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November 12, 1942 - Image 6

Resource type:
Text
Publication:
The Michigan Daily, 1942-11-12

Disclaimer: Computer generated plain text may have errors. Read more about this.

Tiit~1fl~ DILY

71 TAX
, 7, Lis v z.

Frenchmen To
Resist Allies
(Oi Qnt'Anue4 frQrn P ave ij
German Foreign Minister Joac ..!
Von Ribbentrop and Italian Foreign
Minister Count Galeazzo Ciano were
reported to have sat in on one of the
talks Laval had with Hitler.
In typical Hitlerian style, the
Reichsfuehrer told the French of the
occupation of all of France even as
his troops were striking down on the
maritimes of Southern France and
as the Italians were extending their
own penetration of France, which had
gone but a few kilometers when it
was stopped by the cessation of hos-
itilities soon after they joined the vic-
torious Germans in June, 1940.
Hitler's first message today was
addressed to "Frenchmen, 'officers
and men of the French Army," and
told them the Germans had known
for 24 hours of an Allied intention to'
strike across the Mediterranean at
Southern France and Corsica.
Hitler said that his "single aim" in
crossing the line into Vichy territory
was to forestall an Allied invasion
known to be in the making.

Civil Service
Air Schools
Seek Teachers
Upperclassmen Eligible
To Apply for Positions
Under a new announcement with
completely modified requirements, the
Civil Service Commission is seeking
Student and Junior Instructors for
the Army Air Forces Technical
Schools and Navy Aviation Service
Schools.
Applications will be accepted until
the needs of the service have been
met. An applicant's qualifications will
be judged from his record of training
or experience. The salary will be
$1,600 a year for student instructors
and $2,000 for junior instructors.
No written test is required. Student
instructors can qualify through any
one of the following ways: completion
of one year of college; possession of a
CAA ground instructor's, airplane me-
chanic's or airplane engine mecha-
nic's certificate; one year's technical
experience as aircraft mechanic,
automobile engine' mechanic, sheet
metal worker, welder, machinist, pho-
tographer, camera repairman, radio
operator, radio engineer or radio re-
pairman; completion of technical
courses in a radio school or through
the possession of a commercial or
amateur radio operator's license.
Applicants must have reached their
twentieth birthday, and those persons
subject to an early draft call need not
apply. Applications should be filed
at once with the Secretary, Board of
Civil Service Examiners at Chanute
Field, Rantoul, Illinois and may be
obtained at any first or second class
post office or from the Civil Service'
Commission in Washington.

Floating Tractors Reinforce Guadalcanal

-Associated Press Photo From U.S. Marine Corps
Their guns manned and ready, amphibian tractors from the United
States Navy transport in the background bring Marine reinforcements
to Guadalcanal to join in the defense of that strategic Solomons base.

Mill Speaks on Future
of African Campaign

.0

The attacks and advances made
by the Allied forces in Africa the
past few days are but a prelude to a
large-scale invasion of the European
continent itself, according to Mr. E.
W. Mill of the political science de-
partment.
Speaking yesterday at the regular
meeting of the Michigan Naval Af-
fairs Club, he predicted that if the
Americans establish themselves in
Tunisia, Italy will be bombed night
and day in an effort to eliminate her
from the war.

I

Why can't I

HMY HO.U SE
f~ga
~ Nil,

University Band to Play
at Notre Dame Game
Prof. William D. Revelli announced
yesterday that after much difficulty
in arranging transportation facilities,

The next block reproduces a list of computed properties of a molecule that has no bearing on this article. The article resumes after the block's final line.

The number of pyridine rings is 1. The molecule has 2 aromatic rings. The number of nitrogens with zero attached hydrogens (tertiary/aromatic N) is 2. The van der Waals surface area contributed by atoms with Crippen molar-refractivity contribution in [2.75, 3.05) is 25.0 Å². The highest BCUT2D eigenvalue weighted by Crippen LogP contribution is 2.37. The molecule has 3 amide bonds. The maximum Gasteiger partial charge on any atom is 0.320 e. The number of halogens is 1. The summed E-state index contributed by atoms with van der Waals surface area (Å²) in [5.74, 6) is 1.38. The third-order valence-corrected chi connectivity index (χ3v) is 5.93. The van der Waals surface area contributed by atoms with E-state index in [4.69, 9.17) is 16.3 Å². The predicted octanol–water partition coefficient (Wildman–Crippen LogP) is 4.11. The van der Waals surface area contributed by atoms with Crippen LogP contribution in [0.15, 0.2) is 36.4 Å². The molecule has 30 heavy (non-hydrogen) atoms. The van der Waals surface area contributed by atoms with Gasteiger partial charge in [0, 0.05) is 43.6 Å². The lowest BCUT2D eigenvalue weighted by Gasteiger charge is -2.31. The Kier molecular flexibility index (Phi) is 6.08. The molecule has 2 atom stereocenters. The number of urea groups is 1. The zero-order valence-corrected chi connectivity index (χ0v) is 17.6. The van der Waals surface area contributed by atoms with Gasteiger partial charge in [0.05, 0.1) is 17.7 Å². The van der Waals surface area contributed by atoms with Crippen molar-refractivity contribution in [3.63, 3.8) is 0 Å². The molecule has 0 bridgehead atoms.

the University Band will make one
of its few trips of the year and will
perform at the Notre Dame game
Saturday.
Leaving Ann Arbor early Saturday
morning, for an action-packed day,
the Band will go to Niles by train and
then change to busses which will take
them directly to South Bend.
There, at the request of local alum-
ni, they will march through the
streets of the city -in a pre-game pa-
rade.
Mexican Movie,
Opens Tonight
'Night of the Mayas'
Will Be Presented
"Night of the Mayas" (La Noche de
los Mayas), the second film .in the
Art Cinema League series will open at
8:15 p. m. today in the Lydia Men-
delssohn Theatre and will run
through Saturday.
Two short features will be shown in
conjunction with this picture. One of
these will be a new travelogue enti-
tled "Heart of Mexico" and the other
will be a cartoon. Tickets can be pur-
chased at the box office of the Men-
delssohn Theatre from 10 a. m. to the
beginning of the program.
The scenes of "Night of the Mayas"
are laid deep in the forests of Yuca-
tan, in the peaceful Mayan village of
Yuyumil. There in primitive dignity
dwell the descendants of what was
once a great empire. This film depicts
a Mayan love story, based upon au-
thentic native legends.
The Art Cinema League will also
present the second group of films in
the "Rise of American Film" series at
7 p. m. and 9 p. m. Sunday in the
Lydia Mendelssohn Theatre. Tickets
may be purchased either for this
single performance or for the entire
series. The pictures which will be
shown in this group were produced
between 1912 and 1917.

Kill or Be Killed,
McNair Tells
Ground Forces
(Continued from Page 1)
Modern war uses many weapons,
said McNair, but men survive despite
them, and victory can be achieved
over a determined enemy only by
close combat. Noting that in a recent
group of.30,000 voluntary enlistments
only five per cent wanted service in
the infantry or the armored force, the
arms of close combat, he asked if this
meant "that our soldiers prefer the
more genteel forms of warfare."
"If so," he said, "the sooner we
change such preferences, the better
for our country. There is no doubt
that Americans can and will fight
when aroused; they are brave in bat-
tle. You are going to get killing mad
eventually; why not now, while you
have time to learn thoroughly the art
of killing?"
Surveys of the Army, said McNair,
disclosed that one-fourth of the men
wanted to fight, one-half of those in
combat divisions expected to fight,
one-half the Army expected the war
to end in two years.
"But your reason must tell you,"
he said, "that it will end only when
you finish it. If you intend to do the
job in two years, make yourselves